Suppose we found a black box which purported to be a halting oracle. You feed the box an input, and it outputs 0 or 1. As it turns out, we couldn’t verify such a claim. Nevertheless, we could tell that such a box was pretty magical. Exactly how much could we tell? That is, if you ask the box a question of the form “Does Turing machine M halt?” when can you verify that its answer is accurate? Note that, in order to do this verification, you may be able to ask the box some further questions. In general, you could use halting queries to make the box simulate a deterministic prover’s role in some interactive proof protocol (i.e., does the machine that finds the lexicographically first valid prover strategy and then halts iff the prover’s strategy outputs 1 at this stage, halt?)
If all you care about is computability, you can’t do anything. If you could learn something interesting from an untrusted halting oracle, you could have just looped through all strings until you found one that convinced you to trust it. The interestingness of the situation comes from a computational complexity perspective.
[Disclaimer: I don’t think this is useful.] Continue reading
This blog contains a lot of material that is very weird. A natural question is: why write about such weird things? Many of the situations I’ve considered or problems I’ve written about involve improbable hypotheticals. We probably won’t ever have a powerful utility maximizer which we must provide a precisely defined utility function, for example. Why not focus on designing systems that are likely to actually get built?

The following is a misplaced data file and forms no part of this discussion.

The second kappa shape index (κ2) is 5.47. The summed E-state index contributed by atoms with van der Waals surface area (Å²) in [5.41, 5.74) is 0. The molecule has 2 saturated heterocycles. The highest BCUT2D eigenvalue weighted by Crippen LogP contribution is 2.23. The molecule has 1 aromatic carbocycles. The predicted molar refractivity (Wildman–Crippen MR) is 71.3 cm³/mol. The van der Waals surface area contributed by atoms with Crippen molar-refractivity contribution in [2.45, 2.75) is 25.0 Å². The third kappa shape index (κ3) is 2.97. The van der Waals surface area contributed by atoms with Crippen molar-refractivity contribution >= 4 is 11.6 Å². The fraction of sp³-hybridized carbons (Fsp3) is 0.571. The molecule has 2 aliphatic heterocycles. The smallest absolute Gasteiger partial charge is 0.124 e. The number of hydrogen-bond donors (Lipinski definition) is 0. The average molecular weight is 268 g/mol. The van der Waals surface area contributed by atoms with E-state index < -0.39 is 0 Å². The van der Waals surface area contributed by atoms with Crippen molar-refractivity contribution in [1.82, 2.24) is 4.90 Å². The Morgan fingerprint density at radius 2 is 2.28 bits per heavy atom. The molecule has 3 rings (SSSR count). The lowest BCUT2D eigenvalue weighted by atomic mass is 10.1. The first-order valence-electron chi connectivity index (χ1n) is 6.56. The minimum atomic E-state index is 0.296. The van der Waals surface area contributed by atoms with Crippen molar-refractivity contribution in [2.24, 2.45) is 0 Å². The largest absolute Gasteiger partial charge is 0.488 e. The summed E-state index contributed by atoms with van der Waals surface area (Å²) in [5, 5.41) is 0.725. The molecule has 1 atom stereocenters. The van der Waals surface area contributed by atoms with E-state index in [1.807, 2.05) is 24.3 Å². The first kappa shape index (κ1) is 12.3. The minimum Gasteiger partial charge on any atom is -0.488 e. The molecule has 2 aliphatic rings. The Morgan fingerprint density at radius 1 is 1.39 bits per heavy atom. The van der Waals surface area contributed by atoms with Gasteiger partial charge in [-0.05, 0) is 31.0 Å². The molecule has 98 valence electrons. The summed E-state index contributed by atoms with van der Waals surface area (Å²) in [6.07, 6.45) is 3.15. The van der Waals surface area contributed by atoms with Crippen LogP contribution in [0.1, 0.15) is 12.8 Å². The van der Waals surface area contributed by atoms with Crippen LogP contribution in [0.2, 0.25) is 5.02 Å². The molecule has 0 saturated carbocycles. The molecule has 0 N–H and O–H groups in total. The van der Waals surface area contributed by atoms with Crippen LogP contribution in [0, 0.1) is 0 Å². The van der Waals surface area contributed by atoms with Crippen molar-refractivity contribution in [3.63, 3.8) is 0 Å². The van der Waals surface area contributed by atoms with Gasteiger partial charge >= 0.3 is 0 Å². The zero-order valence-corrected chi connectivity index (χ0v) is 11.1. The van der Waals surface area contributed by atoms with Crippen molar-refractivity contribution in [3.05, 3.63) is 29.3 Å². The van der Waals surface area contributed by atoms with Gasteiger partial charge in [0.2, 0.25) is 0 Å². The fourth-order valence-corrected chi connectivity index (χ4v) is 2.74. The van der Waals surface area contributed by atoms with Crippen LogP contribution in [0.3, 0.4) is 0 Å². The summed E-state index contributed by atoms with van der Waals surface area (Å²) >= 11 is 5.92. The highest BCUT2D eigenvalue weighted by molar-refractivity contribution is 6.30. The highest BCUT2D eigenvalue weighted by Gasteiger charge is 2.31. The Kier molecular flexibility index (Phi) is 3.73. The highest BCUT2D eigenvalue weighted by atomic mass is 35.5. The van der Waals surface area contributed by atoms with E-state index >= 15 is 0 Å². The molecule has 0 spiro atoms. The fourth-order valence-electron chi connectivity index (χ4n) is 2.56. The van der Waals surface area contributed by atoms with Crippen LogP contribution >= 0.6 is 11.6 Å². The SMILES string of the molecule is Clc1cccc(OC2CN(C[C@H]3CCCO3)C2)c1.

The reason should not be so unfamiliar to a mainstream academic: though these problems may be too simple to be directly applicable, thinking about them sheds light on fundamental philosophical and mathematical issues. The heuristic is something like: where there are simple, fundamental problems on which it is possible to make progress, you should do it, even if you can’t see exactly why or how that progress will be useful. Continue reading
Suppose we could build agents with arbitrary formally specified preferences, but that specifying human values turns out to be too challenging. A second approach to getting what we want is to give an agent relatively limited goals and capabilities, hopefully encouraging cooperation and helping us build more cooperative agents, or figure out how to better specify what exactly we want. If the agent is much smarter than us and perfectly selfish it may be a bit tricky; but if the agent is limited in some other way it may not be impossible. For example, you could try to build an agent which only cared about getting a cookie in the next hour, for some definition of “cookie” such that you are the only person who owns any cookies. Or you could try to build an agent which knew and cared only about abstract mathematical facts, and come up with useful problems it could solve in that domain. Right now I want to talk about the first approach, and highlight some difficulties. Continue reading
Suppose that we developed software oracles which could apply large amounts of computational power to solving any formally specified problem (say, you could pay $1k for a human-equivalent). For example, such oracles could find good moves in games which could be characterized completely, or prove theorems in areas which could be rigorously axiomatized, or design machines to achieve a formally specified goal in physical systems which can be modeled algorithmically. What would happen, when these oracles became widely available? Continue reading
This post outlines a formalization of what Nick Bostrom calls “indirect normativity.” I don’t think it’s an adequate solution to the AI control problem; but to my knowledge it was the first precise specification of a goal that meets the “not terrible” bar, i.e. which does not obviously lead to terrible consequences if pursued without any caveats or restrictions. Continue reading